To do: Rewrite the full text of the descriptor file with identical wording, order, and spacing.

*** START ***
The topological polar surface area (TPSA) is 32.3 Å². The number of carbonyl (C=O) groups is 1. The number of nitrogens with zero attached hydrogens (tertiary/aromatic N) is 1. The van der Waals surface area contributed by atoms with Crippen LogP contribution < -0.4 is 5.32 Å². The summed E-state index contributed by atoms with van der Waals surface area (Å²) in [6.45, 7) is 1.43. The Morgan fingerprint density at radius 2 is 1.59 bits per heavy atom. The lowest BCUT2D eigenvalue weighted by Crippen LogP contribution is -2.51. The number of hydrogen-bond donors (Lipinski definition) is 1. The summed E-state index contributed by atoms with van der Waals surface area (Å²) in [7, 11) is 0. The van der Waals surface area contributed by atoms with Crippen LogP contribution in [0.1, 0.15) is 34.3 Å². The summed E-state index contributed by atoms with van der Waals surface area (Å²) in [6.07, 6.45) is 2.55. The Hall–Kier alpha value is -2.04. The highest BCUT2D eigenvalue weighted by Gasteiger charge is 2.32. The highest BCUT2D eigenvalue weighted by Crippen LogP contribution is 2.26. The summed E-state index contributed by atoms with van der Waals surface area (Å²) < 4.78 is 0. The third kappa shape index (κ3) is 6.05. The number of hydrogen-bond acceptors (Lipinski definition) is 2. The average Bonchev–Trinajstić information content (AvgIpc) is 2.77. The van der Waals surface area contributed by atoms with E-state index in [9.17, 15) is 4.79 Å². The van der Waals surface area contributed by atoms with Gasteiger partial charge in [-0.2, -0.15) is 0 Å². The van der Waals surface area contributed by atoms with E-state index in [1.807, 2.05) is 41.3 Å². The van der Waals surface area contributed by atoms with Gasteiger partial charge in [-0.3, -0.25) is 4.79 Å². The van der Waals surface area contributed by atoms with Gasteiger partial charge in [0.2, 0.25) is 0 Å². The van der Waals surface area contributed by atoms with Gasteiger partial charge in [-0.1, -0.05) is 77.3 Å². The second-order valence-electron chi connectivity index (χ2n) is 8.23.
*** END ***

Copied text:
The topological polar surface area (TPSA) is 32.3 Å². The number of carbonyl (C=O) groups is 1. The number of nitrogens with zero attached hydrogens (tertiary/aromatic N) is 1. The van der Waals surface area contributed by atoms with Crippen LogP contribution < -0.4 is 5.32 Å². The summed E-state index contributed by atoms with van der Waals surface area (Å²) in [6.45, 7) is 1.43. The Morgan fingerprint density at radius 2 is 1.59 bits per heavy atom. The lowest BCUT2D eigenvalue weighted by Crippen LogP contribution is -2.51. The number of hydrogen-bond donors (Lipinski definition) is 1. The summed E-state index contributed by atoms with van der Waals surface area (Å²) in [7, 11) is 0. The van der Waals surface area contributed by atoms with Crippen LogP contribution in [0.1, 0.15) is 34.3 Å². The summed E-state index contributed by atoms with van der Waals surface area (Å²) in [6.07, 6.45) is 2.55. The Hall–Kier alpha value is -2.04. The highest BCUT2D eigenvalue weighted by Gasteiger charge is 2.32. The highest BCUT2D eigenvalue weighted by Crippen LogP contribution is 2.26. The summed E-state index contributed by atoms with van der Waals surface area (Å²) < 4.78 is 0. The third kappa shape index (κ3) is 6.05. The number of hydrogen-bond acceptors (Lipinski definition) is 2. The average Bonchev–Trinajstić information content (AvgIpc) is 2.77. The van der Waals surface area contributed by atoms with E-state index in [9.17, 15) is 4.79 Å². The van der Waals surface area contributed by atoms with Gasteiger partial charge in [-0.2, -0.15) is 0 Å². The van der Waals surface area contributed by atoms with E-state index in [1.807, 2.05) is 41.3 Å². The van der Waals surface area contributed by atoms with Gasteiger partial charge in [-0.3, -0.25) is 4.79 Å². The van der Waals surface area contributed by atoms with Gasteiger partial charge in [0.2, 0.25) is 0 Å². The van der Waals surface area contributed by atoms with Gasteiger partial charge in [-0.1, -0.05) is 77.3 Å². The second-order valence-electron chi connectivity index (χ2n) is 8.23.